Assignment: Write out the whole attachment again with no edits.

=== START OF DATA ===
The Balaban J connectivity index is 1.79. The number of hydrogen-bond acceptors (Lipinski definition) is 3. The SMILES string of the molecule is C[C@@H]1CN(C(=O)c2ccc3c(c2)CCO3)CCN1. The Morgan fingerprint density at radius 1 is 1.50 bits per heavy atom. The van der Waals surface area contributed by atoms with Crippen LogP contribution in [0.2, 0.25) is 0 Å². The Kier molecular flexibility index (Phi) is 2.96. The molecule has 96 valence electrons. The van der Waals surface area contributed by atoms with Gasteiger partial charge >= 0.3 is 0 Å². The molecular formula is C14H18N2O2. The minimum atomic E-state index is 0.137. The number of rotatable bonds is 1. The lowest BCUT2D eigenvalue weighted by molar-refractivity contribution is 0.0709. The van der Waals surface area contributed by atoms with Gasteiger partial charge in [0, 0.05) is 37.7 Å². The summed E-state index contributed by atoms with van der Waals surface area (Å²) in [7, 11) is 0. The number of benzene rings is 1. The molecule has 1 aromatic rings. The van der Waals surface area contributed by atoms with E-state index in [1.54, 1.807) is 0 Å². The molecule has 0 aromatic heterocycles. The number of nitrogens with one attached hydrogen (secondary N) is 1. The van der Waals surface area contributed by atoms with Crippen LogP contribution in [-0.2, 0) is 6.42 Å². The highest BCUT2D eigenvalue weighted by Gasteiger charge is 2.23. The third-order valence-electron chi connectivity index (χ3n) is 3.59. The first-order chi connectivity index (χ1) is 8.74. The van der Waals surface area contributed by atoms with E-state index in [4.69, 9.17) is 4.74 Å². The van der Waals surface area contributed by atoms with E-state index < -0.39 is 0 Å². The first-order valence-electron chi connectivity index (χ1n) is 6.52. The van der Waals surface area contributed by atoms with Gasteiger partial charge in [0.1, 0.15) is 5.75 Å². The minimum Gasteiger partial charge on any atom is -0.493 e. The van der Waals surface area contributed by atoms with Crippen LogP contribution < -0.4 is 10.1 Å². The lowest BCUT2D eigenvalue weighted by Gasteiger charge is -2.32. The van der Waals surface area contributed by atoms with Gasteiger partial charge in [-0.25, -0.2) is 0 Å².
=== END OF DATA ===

The Balaban J connectivity index is 1.79. The number of hydrogen-bond acceptors (Lipinski definition) is 3. The SMILES string of the molecule is C[C@@H]1CN(C(=O)c2ccc3c(c2)CCO3)CCN1. The Morgan fingerprint density at radius 1 is 1.50 bits per heavy atom. The van der Waals surface area contributed by atoms with Crippen LogP contribution in [0.2, 0.25) is 0 Å². The Kier molecular flexibility index (Phi) is 2.96. The molecule has 96 valence electrons. The van der Waals surface area contributed by atoms with Gasteiger partial charge >= 0.3 is 0 Å². The molecular formula is C14H18N2O2. The minimum atomic E-state index is 0.137. The number of rotatable bonds is 1. The lowest BCUT2D eigenvalue weighted by molar-refractivity contribution is 0.0709. The van der Waals surface area contributed by atoms with Gasteiger partial charge in [0, 0.05) is 37.7 Å². The summed E-state index contributed by atoms with van der Waals surface area (Å²) in [7, 11) is 0. The number of benzene rings is 1. The molecule has 1 aromatic rings. The van der Waals surface area contributed by atoms with E-state index in [1.54, 1.807) is 0 Å². The molecule has 0 aromatic heterocycles. The number of nitrogens with one attached hydrogen (secondary N) is 1. The van der Waals surface area contributed by atoms with Crippen LogP contribution in [-0.2, 0) is 6.42 Å². The highest BCUT2D eigenvalue weighted by Gasteiger charge is 2.23. The third-order valence-electron chi connectivity index (χ3n) is 3.59. The first-order chi connectivity index (χ1) is 8.74. The van der Waals surface area contributed by atoms with E-state index in [4.69, 9.17) is 4.74 Å². The van der Waals surface area contributed by atoms with E-state index < -0.39 is 0 Å². The first-order valence-electron chi connectivity index (χ1n) is 6.52. The van der Waals surface area contributed by atoms with Gasteiger partial charge in [0.1, 0.15) is 5.75 Å². The minimum Gasteiger partial charge on any atom is -0.493 e. The van der Waals surface area contributed by atoms with Crippen LogP contribution < -0.4 is 10.1 Å². The lowest BCUT2D eigenvalue weighted by Gasteiger charge is -2.32. The van der Waals surface area contributed by atoms with Gasteiger partial charge in [-0.25, -0.2) is 0 Å².